When we recommended that voters support the election of Ken Dauber, Todd Collins, Jennifer DiBrienza and Shounak Dharap in the last two school board elections, their strong views on the importance of transparency was a major factor.
Over and over in the past, the school district has found itself in avoidable controversies because past boards and superintendents have opted to hide their actions from the public in improper or ill-advised closed sessions, behind-the-scenes communications or calculated obfuscation. These four current school board members ran against this behavior in their campaigns and promised to change the district's culture of opaque decision-making.
So it is deeply disappointing to learn this week that the board, Superintendent Don Austin and Stanford University worked in concert to circumvent the intentions of the Brown Act, limit public awareness and undermine county ground rules agreed to by Stanford when they reached a "conditional" mitigation agreement to compensate the district for the impacts of additional students from new tax-exempt housing development on Stanford lands.
In a carefully orchestrated plan revealed in a March 29 email from Austin to the school board and other emails obtained by the Weekly, the school district and Stanford developed and implemented a strategy to hide the fact they had negotiated a deal two weeks prior to April 15, the date that Stanford was technically no longer bound by ground rules established with the county about entering into side agreements relating to the university's general use permit (GUP) application. (The April 15 date was dubious enough, since it assumed the completion of a county development agreement with Stanford by then, and in fact negotiations had not even begun.)
Austin's email, provided to the Weekly in response to a Public Records Act request, also shows that Austin intended to brief each board member individually about the tentative deal with Stanford and advised them that they could not discuss it with anyone nor consider it an "agreement" because "we are prohibited from striking an agreement until April 15th."
He also alerted the board that there would be a closed session on April 10, for which the district and Stanford attorneys had reached "complete agreement about the posting language" for the agenda notice. That language, the same as had been used for five previous closed-session meetings, improperly hid from the public that the item was about the Stanford negotiations. Instead, it said the legal justification for the closed session was "anticipated litigation ... regarding Stanford University General Use Permit Environmental Impact Report." In fact, there was never any anticipated litigation against Stanford, nor even a remote rationale for it.
That deceptive posting was necessary because there is no proper exception in the Brown Act for holding a closed session on the negotiations the district and Stanford were having. The Weekly warned the board of this improper agenda notice on the morning of the April 16 meeting after learning the real purpose of the meeting and questioned the legality of both discussing and developing a consensus on the agreement outside of a public meeting.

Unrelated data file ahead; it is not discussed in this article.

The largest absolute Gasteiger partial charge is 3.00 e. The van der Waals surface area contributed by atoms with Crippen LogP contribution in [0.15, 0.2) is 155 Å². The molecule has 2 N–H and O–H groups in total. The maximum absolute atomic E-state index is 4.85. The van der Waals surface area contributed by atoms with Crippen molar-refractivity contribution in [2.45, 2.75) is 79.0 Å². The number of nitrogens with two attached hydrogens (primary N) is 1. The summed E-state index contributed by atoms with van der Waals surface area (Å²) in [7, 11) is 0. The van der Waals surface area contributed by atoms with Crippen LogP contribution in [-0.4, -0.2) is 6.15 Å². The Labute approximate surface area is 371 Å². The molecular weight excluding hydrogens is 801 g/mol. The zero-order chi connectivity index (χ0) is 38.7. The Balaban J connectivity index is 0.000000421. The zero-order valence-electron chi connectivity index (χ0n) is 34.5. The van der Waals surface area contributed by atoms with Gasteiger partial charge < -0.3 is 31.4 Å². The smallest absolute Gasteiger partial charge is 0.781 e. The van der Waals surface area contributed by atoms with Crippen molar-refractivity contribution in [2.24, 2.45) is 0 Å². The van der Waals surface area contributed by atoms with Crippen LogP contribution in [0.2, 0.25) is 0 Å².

Perhaps most revealing of all, Austin's email told the board "I suggest advertising the meeting widely, but not posting (the agenda) until close to the 24-hour notice (the afternoon of April 15) for reasons I will explain later." The reason was that he was attempting to make it appear that no agreement had been negotiated until April 15 to protect Stanford from accusations that it violated county rules.
Austin told the Weekly the reason was that there was no finished agreement as of March 29 and there was a chance the April 16 meeting wasn't going to occur. That does not explain why he wanted to give the public the minimum possible legal notice or why the board stood for this.
He declined to comment on Stanford's involvement in deciding on the agenda-posting language for the closed session on April 10, saying, "That gets into so many nuances of the law that for me to comment would be inappropriate."
It was good that the district and Stanford worked to develop an agreement on mitigating increased student enrollment from new Stanford tax-exempt housing, but in the process both engaged in conduct that disrespected and misled the public and attempted to manipulate the county's process for review of Stanford's development goals for the next 25 years.
It's now time for the three school board members who haven't been recused on the issue (DiBrienza, Baten Caswell and Dharap) to partially remediate their actions by asking Stanford to renegotiate the proposed agreement, with full public input and without it being contingent on the county's approval of a development agreement.